I also want to add my vision of a Temple Holding is one of Training and Learning. That could be a training facility for warriors or a wizard's school; not just a place for ppl to pray to gods. Case in point, all of the Cuiraecen temples seem to me to be all about training warriors, its the Haelyn temples are the real bible thumpers.
    As for Bloodline Strength, I am thinking of setting min/max base on character tier.
    At heroic tier, Min of Tainted/5, Max of Major/40.
    At paragon tier, Min of Minor/15, Max of Great/60.
    At epic tier, Min of Major/35, Max of True/90.
    I am thinking of a starting bloodline of Minor/20.

  8. #28
    Birthright Developer irdeggman's Avatar
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    Quote Originally Posted by The incredible, edible Phil View Post
    One of the arguments I saw earlier was in regards to the BRCS being made skill based to better port to other campaign settings. Now, I'm not sure what are the limits of WotC "licensing" of the Birthright game to the community, but you have to come to a decision: Either make it a BIRTHRIGHT game mechanic and focus on expanding the SETTING, or make a generic game mechanic system, and use the setting as an example of implementation. Personally, I think the former is a much more interesting use of time.
    Now here is where the community at large differs.

    There is a measureable group that considers BR to actually be the domain system and not the "setting".

    There are a lot of people that play the game as a mix of Forgotten Realms and BR blood abilities with no domain level play.

    There are a lot of people that only play domain level games (most PbP games focus on domain level play) and some of them have actually moved beyond the "setting".

    Personnally I go with the setting and a mix of play styles (both PC level and domain level).
    Last edited by irdeggman; 07-21-2009 at 07:45 PM.
    Duane Eggert

  9. #29
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    Quote Originally Posted by AndrewTall View Post
    Since the non adventure class would have no adventure impact - just non-adventure skills and feats, then it shouldn't be a 'wasted' level at all - it shouldn't cost xp or affect future xp gains like an adventurer class would. The simple way is to say 'every time you level up your adventurer class, you also level up in a ruler class.' (basically a gestalt class approach, but less munchkin-y as the classes don't overlap)

    However as the non-adventure 'class' is just skills, feats, and maybe abilities, I'd avoid levels entirely. I'd either give skill points/feats directly at DM whim, or give them character points to buy skills/feats/etc from the non-adventure list. If they really wanted to buy non-adventure stuff with xp aI'd try to figure out a fair conversion, or more likely, wing it.

    You could give out character points either when they level up, or based on roleplaying, story telling, success in domain level play, etc.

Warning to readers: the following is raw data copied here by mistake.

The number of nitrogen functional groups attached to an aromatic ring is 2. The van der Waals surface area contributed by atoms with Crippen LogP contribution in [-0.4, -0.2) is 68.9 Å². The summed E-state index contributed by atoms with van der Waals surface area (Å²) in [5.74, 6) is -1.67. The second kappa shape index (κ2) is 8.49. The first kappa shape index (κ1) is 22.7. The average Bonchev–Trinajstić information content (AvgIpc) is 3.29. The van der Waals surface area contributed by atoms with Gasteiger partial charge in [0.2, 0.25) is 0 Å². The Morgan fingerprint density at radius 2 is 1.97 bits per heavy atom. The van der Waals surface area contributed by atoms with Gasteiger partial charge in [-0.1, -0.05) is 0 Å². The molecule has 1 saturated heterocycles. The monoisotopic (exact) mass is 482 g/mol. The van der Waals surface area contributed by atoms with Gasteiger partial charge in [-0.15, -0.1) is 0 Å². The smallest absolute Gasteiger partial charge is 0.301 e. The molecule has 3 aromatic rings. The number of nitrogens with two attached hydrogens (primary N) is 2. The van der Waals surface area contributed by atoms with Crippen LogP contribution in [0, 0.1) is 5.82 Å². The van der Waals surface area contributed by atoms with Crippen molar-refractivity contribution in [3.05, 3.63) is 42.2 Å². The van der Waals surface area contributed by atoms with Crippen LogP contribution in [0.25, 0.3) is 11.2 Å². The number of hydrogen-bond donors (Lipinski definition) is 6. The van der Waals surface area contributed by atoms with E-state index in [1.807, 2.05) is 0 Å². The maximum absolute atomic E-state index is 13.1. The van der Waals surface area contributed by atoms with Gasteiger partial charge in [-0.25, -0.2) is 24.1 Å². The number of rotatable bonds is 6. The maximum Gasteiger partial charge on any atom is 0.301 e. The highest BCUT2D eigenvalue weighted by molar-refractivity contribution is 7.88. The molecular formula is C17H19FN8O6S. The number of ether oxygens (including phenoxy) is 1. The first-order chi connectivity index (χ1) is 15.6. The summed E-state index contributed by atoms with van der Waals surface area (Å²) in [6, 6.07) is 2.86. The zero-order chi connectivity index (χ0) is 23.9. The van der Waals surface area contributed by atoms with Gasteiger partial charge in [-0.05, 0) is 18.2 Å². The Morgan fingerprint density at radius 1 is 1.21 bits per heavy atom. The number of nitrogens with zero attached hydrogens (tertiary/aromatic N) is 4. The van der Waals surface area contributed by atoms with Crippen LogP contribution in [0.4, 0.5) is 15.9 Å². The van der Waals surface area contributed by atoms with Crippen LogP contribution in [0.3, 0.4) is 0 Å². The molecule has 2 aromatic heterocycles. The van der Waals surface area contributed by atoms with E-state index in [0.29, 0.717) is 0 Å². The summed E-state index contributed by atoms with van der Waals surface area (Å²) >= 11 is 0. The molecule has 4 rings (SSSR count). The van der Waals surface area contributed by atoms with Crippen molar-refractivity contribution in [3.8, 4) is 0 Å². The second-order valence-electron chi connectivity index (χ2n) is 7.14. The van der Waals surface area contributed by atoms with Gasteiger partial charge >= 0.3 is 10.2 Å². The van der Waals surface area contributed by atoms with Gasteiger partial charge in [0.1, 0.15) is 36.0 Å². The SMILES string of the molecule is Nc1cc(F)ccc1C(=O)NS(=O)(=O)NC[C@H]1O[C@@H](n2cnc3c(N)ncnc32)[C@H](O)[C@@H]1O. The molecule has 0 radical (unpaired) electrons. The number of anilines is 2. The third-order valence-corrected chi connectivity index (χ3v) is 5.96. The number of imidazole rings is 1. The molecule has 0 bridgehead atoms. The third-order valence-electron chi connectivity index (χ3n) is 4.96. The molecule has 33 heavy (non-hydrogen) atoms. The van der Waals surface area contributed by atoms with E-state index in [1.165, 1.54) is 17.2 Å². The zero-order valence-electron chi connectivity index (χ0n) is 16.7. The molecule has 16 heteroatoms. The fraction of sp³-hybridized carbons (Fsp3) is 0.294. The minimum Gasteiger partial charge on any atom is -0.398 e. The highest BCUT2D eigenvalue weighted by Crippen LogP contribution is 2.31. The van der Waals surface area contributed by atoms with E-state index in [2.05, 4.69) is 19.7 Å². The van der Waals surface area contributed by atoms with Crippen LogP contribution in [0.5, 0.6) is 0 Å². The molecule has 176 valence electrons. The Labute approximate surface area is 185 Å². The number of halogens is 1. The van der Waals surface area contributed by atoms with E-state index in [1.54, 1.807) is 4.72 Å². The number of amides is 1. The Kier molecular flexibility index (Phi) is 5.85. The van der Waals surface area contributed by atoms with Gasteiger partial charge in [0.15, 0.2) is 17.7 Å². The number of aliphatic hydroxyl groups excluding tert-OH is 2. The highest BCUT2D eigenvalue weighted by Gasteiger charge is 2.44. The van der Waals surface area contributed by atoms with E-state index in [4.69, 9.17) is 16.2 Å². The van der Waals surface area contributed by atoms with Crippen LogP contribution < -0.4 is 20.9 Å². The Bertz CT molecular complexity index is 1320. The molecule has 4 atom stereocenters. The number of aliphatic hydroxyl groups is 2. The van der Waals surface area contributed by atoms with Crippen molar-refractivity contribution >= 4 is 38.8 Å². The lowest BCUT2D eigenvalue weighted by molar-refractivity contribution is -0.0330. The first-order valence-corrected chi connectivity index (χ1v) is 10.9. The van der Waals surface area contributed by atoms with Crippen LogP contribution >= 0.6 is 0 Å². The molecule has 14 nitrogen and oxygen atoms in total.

The idea should be to minimise book-keeping and the need to consider trade-offs. Since non-adventure skills would be, roughly, a skill for each holding type (or at most 2), craft/profession skills, etc, etc (basically the old non-weapon proficiency type stuff) then it shouldn't take much book keeping.
    I will be keeping it short for now and later expand my line of reasoning. The way I see it this second class should be an amalgamate of the character (bloodline & ruling experience) and the domain.

    Another principle that I now faver is that every class can go with every domain class, with few prerequisites.

    So a fighter or mage could become a guild ruler, or also a source ruler if they had ritual knowledge.
    Last edited by Sir Tiamat; 07-16-2009 at 12:15 AM.

  10. #30
    Site Moderator AndrewTall's Avatar
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    Quote Originally Posted by Sir Tiamat View Post
    I am convinced that a seperate "ruling class" is the way to go in 4th edition. As the 4th system provides streamlined combat and balance, we should try to keep it intact and add to it rather than swap out powers.
    Any swapping out immediately shifts the balance between PC's that have domains and everyone else - it immediately makes the mixed character weaker than those who don't mix so doesn't seem to follow what little I know of 4e philosophy.

    Quote Originally Posted by Sir Tiamat View Post
    That said, I have begun pondering the subject, whether the "non-dventure classes" or "ruling classes" should perhaps not be tied to the ruling character, but to the domain. In which each domain has "levels" and abilities and of which the nature and level of the ruling character is but a part of its total abilities. We could then tie "domain classes" or better yet domain skills or powers to holding type.
    I.e a different class for each domain type? I like the idea, but wonder if we don't just need to have a single class, with different skill/feat choices affecting which domains the ruler is capable with.